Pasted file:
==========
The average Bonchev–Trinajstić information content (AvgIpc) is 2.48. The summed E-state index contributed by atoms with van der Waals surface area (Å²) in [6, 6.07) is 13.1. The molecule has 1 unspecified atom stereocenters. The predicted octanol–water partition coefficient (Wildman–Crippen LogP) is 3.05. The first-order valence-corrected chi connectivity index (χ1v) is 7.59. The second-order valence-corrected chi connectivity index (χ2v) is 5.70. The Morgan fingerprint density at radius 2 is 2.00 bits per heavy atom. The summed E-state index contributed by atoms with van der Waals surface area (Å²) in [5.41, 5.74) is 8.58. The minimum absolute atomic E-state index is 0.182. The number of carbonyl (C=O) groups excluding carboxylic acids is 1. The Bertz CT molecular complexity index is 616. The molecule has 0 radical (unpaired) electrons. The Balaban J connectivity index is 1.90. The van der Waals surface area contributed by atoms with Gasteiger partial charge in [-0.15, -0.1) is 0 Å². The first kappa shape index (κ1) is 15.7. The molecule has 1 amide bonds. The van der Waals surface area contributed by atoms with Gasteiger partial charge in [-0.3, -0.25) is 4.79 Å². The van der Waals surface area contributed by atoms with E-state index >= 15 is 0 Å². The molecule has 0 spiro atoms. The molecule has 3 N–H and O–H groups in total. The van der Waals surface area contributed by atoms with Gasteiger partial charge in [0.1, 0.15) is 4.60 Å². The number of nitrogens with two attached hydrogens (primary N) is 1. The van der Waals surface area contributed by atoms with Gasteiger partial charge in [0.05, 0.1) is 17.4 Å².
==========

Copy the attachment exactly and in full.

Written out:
The average Bonchev–Trinajstić information content (AvgIpc) is 2.48. The summed E-state index contributed by atoms with van der Waals surface area (Å²) in [6, 6.07) is 13.1. The molecule has 1 unspecified atom stereocenters. The predicted octanol–water partition coefficient (Wildman–Crippen LogP) is 3.05. The first-order valence-corrected chi connectivity index (χ1v) is 7.59. The second-order valence-corrected chi connectivity index (χ2v) is 5.70. The Morgan fingerprint density at radius 2 is 2.00 bits per heavy atom. The summed E-state index contributed by atoms with van der Waals surface area (Å²) in [5.41, 5.74) is 8.58. The minimum absolute atomic E-state index is 0.182. The number of carbonyl (C=O) groups excluding carboxylic acids is 1. The Bertz CT molecular complexity index is 616. The molecule has 0 radical (unpaired) electrons. The Balaban J connectivity index is 1.90. The van der Waals surface area contributed by atoms with Gasteiger partial charge in [-0.15, -0.1) is 0 Å². The first kappa shape index (κ1) is 15.7. The molecule has 1 amide bonds. The van der Waals surface area contributed by atoms with Gasteiger partial charge in [-0.3, -0.25) is 4.79 Å². The van der Waals surface area contributed by atoms with E-state index >= 15 is 0 Å². The molecule has 0 spiro atoms. The molecule has 3 N–H and O–H groups in total. The van der Waals surface area contributed by atoms with Gasteiger partial charge in [0.1, 0.15) is 4.60 Å². The number of nitrogens with two attached hydrogens (primary N) is 1. The van der Waals surface area contributed by atoms with Gasteiger partial charge in [0.05, 0.1) is 17.4 Å².